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Like most counselors, Leigh Weinraub was trained in the time-honored talk-therapy style: As the practitioner, she should position herself in a chair across from the patient, who’d be asked to lie down on a couch. “In grad school the professor would say, ‘People have to learn how to sit in their s—if they want to work through it,” she says.
But early on in her career, Weinraub kicked the couch to the curb. One day, while working with an anxious young woman in Chicago, the novice therapist impulsively decided to take their session to the place most conventional counselors would caution her not to: outside, in public.
“I took a big risk and said, ‘I know it’s 20 degrees, but put your scarf on and let’s get it in motion,’” Weinraub says, recalling the move that quickly earned her a rep as a renegade amongst her Northwestern University colleagues. “As soon as we got out of the elevator and took the first few steps, those jangly feelings totally subsided. She went from sitting in my office with her foot moving 100 miles an hour and her playing with her fingers to the picture of calm. You could sense that she was walking her way out of the parameters that she was stuck in in her life. And because we were side-by-side, we were solving problems together. There’s less of a power struggle, less awkwardness.”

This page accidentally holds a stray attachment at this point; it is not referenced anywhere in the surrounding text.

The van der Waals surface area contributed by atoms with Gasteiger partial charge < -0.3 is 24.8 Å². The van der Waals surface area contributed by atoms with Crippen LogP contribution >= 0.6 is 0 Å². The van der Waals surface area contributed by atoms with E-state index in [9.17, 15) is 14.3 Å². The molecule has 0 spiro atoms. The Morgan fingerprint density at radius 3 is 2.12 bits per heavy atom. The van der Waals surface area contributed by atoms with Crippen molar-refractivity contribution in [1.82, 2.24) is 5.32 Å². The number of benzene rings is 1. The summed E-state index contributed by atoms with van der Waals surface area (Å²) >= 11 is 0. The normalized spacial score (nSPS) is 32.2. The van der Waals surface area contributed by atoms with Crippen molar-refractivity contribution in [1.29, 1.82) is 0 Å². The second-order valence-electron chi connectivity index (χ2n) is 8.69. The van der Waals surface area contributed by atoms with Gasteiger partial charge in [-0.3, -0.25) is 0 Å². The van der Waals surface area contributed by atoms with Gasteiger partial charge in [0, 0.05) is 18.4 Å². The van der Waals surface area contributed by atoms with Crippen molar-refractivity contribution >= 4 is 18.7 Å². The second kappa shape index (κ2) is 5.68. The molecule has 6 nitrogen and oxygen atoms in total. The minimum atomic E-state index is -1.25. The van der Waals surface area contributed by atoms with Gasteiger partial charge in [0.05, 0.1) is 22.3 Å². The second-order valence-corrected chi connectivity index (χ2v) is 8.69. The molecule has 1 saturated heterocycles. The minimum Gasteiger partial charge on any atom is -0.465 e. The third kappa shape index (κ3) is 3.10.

A decade later, Weinraub has built a successful practice rooted in what she calls “Walk and Talk Therapy,” a method that was informed by her background as a top junior tennis player who later coached a Northwestern team to consecutive conference championships and a number-three national ranking. “All my problems were solved while I was moving,” explains the self-described “action-based therapist,” who also sees clients at the Miraval resort in Arizona, and who recently launched her own line of inspiring sportswear, Mind in Motion.
Having treated “thousands” of people in this way, Weinraub says she’s seen first-hand how “getting your mind in motion by taking a walk will get conversation brewing, improve communication, move you more toward truth, get you out of avoidance, get you unstuck—literally physically, physiologically—and simply, improve the quality of your life.”
It may also help save your life. Medical studies warn us that sitting increases our risk of obesity, diabetes, heart disease, and a variety of cancers, along with early death. This is a big problem for a nation who’s on our backsides for an average of nine hours a day, zoning out in front of the TV, scrolling Instagram, and working at an office. That doesn’t even take into account the endless hours spent in our cars.
No wonder Weinraub waxes lyrical about the rejuvenating powers of fresh air: “The frequency of being outside, it opens our eyes up, opens our lungs up, it literally could open our hearts up.” She’s taken therapeutic walks with many a married couple.